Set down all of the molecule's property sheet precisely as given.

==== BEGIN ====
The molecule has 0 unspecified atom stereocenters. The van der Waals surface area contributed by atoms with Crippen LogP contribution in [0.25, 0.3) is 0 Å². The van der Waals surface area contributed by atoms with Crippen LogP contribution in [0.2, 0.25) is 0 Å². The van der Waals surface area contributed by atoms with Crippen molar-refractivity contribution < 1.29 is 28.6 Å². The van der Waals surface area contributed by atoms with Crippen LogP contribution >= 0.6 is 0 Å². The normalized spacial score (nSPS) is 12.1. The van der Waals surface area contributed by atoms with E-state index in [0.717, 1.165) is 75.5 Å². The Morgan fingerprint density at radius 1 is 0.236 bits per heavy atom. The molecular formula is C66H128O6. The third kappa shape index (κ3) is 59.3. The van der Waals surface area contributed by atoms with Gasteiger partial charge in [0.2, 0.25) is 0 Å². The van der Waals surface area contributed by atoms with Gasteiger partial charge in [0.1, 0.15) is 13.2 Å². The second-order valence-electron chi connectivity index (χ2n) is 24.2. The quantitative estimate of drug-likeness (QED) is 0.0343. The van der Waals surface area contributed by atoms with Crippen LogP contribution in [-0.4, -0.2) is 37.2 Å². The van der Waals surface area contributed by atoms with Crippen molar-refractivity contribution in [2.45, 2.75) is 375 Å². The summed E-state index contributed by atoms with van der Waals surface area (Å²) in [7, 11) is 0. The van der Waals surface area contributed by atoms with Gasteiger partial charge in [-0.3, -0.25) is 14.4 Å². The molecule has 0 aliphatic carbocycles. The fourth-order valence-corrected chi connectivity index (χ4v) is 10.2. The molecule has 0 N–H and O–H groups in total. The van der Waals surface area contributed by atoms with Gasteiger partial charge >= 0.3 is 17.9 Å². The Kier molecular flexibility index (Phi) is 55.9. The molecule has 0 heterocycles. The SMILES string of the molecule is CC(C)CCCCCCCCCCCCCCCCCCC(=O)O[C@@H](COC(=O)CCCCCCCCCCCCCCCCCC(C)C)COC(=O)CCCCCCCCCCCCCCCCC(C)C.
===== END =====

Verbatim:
The molecule has 0 unspecified atom stereocenters. The van der Waals surface area contributed by atoms with Crippen LogP contribution in [0.25, 0.3) is 0 Å². The van der Waals surface area contributed by atoms with Crippen LogP contribution in [0.2, 0.25) is 0 Å². The van der Waals surface area contributed by atoms with Crippen molar-refractivity contribution < 1.29 is 28.6 Å². The van der Waals surface area contributed by atoms with Crippen LogP contribution >= 0.6 is 0 Å². The normalized spacial score (nSPS) is 12.1. The van der Waals surface area contributed by atoms with E-state index in [0.717, 1.165) is 75.5 Å². The Morgan fingerprint density at radius 1 is 0.236 bits per heavy atom. The molecular formula is C66H128O6. The third kappa shape index (κ3) is 59.3. The van der Waals surface area contributed by atoms with Gasteiger partial charge in [0.2, 0.25) is 0 Å². The van der Waals surface area contributed by atoms with Gasteiger partial charge in [0.1, 0.15) is 13.2 Å². The second-order valence-electron chi connectivity index (χ2n) is 24.2. The quantitative estimate of drug-likeness (QED) is 0.0343. The van der Waals surface area contributed by atoms with Crippen LogP contribution in [-0.4, -0.2) is 37.2 Å². The van der Waals surface area contributed by atoms with Crippen molar-refractivity contribution in [2.45, 2.75) is 375 Å². The summed E-state index contributed by atoms with van der Waals surface area (Å²) in [7, 11) is 0. The van der Waals surface area contributed by atoms with Gasteiger partial charge in [-0.3, -0.25) is 14.4 Å². The molecule has 0 aliphatic carbocycles. The fourth-order valence-corrected chi connectivity index (χ4v) is 10.2. The molecule has 0 N–H and O–H groups in total. The van der Waals surface area contributed by atoms with Gasteiger partial charge >= 0.3 is 17.9 Å². The Kier molecular flexibility index (Phi) is 55.9. The molecule has 0 heterocycles. The SMILES string of the molecule is CC(C)CCCCCCCCCCCCCCCCCCC(=O)O[C@@H](COC(=O)CCCCCCCCCCCCCCCCCC(C)C)COC(=O)CCCCCCCCCCCCCCCCC(C)C.